Some networks, such as the ICLEI, Climate Alliance or C40, offer information through conferences, seminars or webinars, and also training to develop adaptation plans, awareness campaigns, support for accessing climate funding and strategies to reduce waste management or improve the transportation network.

Assessing whether the actions and plans that have been implemented by cities that are part of one of these networks are sufficient to fight climate change is difficult. However, what seems to be clear is that this fight cannot be effective without any demonstrable effort at all levels (not only by international organizations, States and cities, but also by companies, NGOs and citizens). As observed in some monitoring reports, reducing GHG emissions either at the national or local level is not easy, especially GHG emissions stemming from energy use, which in some cases increase despite switching out the type of lighting due to the Jevons bounce effect or paradox.[4] In spite of this, making cities more sustainable by promoting public transportation, the expansion of green areas or better waste management not only has an impact on air quality, but also on the citizens’ well-being.[5] The participation of cities in this type of networks, congresses or seminars is therefore essential to share ideas, strategies and, ultimately, to serve as inspiration for action.

Box: Have we made a refined assessment of the value of our cities in climate action?

Written by Laura Gallardo, Principal Researcher, Center for Climate and Resilience Research (CR)2.

If the definition of a mega city is limited to the number of inhabitants, South America has few mega cities; medium-sized cities prevail and many have populations of less than 10 million. However, our cities – where more than 80% of the population lives – often suffer from poor air quality, energy poverty, and social and environmental inequity. Consequently, urban climate action becomes key to achieving the Paris Agreement and the sustainable development goals. Nevertheless, our climate policies have yet to adequately and precisely address this need and opportunity. In particular, urban governance needs to take into account the realities of the 21st century. In the case of Chile – where the urbanization rate has already reached nearly 90% and the paradigm of vertical decisions formulated within a narrow framework of costs and benefits has overwhelmed the institutions – it is imperative to better understand urban resilience in all its social and environmental complexity and to move towards a more polycentric governance. The Climate Change Framework Law should consider this.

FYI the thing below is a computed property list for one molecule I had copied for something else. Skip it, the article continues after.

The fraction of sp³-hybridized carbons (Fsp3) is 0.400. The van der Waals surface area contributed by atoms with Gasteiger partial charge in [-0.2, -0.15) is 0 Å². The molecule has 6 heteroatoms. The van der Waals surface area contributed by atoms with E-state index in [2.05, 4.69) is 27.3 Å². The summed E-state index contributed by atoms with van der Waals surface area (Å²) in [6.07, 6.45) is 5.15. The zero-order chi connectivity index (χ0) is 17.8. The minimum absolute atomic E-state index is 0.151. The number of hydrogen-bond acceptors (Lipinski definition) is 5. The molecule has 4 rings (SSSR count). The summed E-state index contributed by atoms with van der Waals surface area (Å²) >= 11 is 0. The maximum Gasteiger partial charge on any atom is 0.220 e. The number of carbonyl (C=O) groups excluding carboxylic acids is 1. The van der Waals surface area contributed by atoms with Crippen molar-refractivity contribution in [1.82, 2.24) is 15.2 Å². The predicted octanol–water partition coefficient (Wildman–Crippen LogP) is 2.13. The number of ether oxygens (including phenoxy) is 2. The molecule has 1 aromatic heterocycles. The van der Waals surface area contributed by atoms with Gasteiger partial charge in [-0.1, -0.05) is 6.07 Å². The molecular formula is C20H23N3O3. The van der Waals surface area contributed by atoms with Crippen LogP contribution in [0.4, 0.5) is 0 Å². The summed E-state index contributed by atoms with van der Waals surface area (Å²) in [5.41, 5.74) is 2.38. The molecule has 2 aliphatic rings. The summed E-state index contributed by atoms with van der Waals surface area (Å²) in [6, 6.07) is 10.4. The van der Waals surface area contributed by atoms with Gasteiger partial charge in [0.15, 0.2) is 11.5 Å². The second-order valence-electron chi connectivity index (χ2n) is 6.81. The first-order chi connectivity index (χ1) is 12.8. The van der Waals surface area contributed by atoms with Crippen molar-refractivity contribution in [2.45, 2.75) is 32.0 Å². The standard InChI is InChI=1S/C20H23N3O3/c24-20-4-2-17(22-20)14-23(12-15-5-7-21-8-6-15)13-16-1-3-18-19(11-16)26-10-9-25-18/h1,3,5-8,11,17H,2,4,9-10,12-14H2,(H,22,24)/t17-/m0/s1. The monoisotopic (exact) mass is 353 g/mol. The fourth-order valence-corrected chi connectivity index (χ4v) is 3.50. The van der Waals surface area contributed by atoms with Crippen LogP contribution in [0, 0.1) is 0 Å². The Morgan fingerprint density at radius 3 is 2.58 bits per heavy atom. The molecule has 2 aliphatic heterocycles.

[1] Gordon, D. & Johnson, C. (2017) “The orchestration of global urban climate governance: conducting power in the post-Paris climate regime”. Environmental Politics, Vol. 26 no. 4, 694-714.

[2] UN Habitat (2019) The Strategic Plan 2020-2023. A better quality of life for all in an urbanizing world. UN Habitat. https://unhabitat.org/sites/default/files/documents/2019-09/strategic_plan_2020-2023.pdf

[3] UN Department of Economic and Social Affairs (UNDESA), World Urbanization Prospects, 2014 revision, p. 1

[4] Ruiz Campillo, Xira (2020) “When fighting climate change leads to better cities: A study of actions implemented by 100 cities in Spain”. In: Leal Filho W., Nagy, G., Borga, M. Chávez, P., Magnuszewsk, A. (eds) Climate Change, Natural Hazards and Adaptation Option: Handling the impacts of a changing climate. Springer.

[5] Alcock, I., White, M., Wheeler, B., Fleming, L. and Depledge, M. (2014) Longitudinal Effects of Mental Health of Moving to Greener and Less Green Urban Areas. Environmental Science & Technology, 48, 1247-1255; De Vries, S., Verheij, R. (2003) Natural environments – healthy environments? An exploratory analysis of the relationship between greenspace and health. Environment and Planning, 35 (10); Maas, J., Verhij, R. (2009) Morbidity is related to a green living environment. Epidemiology & Community Health, 63 (12).